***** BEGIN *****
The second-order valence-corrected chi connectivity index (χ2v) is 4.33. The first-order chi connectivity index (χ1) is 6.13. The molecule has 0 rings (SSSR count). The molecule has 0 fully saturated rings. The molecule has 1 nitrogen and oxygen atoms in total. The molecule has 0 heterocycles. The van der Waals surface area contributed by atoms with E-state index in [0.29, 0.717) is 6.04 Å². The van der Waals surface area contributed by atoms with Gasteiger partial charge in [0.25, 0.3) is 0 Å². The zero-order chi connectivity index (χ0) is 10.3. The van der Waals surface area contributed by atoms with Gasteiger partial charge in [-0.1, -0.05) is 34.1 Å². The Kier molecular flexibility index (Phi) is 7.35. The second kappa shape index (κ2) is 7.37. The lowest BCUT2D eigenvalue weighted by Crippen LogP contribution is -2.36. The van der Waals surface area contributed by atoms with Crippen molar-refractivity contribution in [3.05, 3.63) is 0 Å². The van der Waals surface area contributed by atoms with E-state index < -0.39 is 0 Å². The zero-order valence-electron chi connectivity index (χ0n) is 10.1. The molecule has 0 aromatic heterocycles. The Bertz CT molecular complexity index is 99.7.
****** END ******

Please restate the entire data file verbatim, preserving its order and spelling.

The second-order valence-corrected chi connectivity index (χ2v) is 4.33. The first-order chi connectivity index (χ1) is 6.13. The molecule has 0 rings (SSSR count). The molecule has 0 fully saturated rings. The molecule has 1 nitrogen and oxygen atoms in total. The molecule has 0 heterocycles. The van der Waals surface area contributed by atoms with E-state index in [0.29, 0.717) is 6.04 Å². The van der Waals surface area contributed by atoms with Gasteiger partial charge in [0.25, 0.3) is 0 Å². The zero-order chi connectivity index (χ0) is 10.3. The van der Waals surface area contributed by atoms with Gasteiger partial charge in [-0.1, -0.05) is 34.1 Å². The Kier molecular flexibility index (Phi) is 7.35. The second kappa shape index (κ2) is 7.37. The lowest BCUT2D eigenvalue weighted by Crippen LogP contribution is -2.36. The van der Waals surface area contributed by atoms with Crippen molar-refractivity contribution in [3.05, 3.63) is 0 Å². The van der Waals surface area contributed by atoms with E-state index < -0.39 is 0 Å². The zero-order valence-electron chi connectivity index (χ0n) is 10.1. The molecule has 0 aromatic heterocycles. The Bertz CT molecular complexity index is 99.7.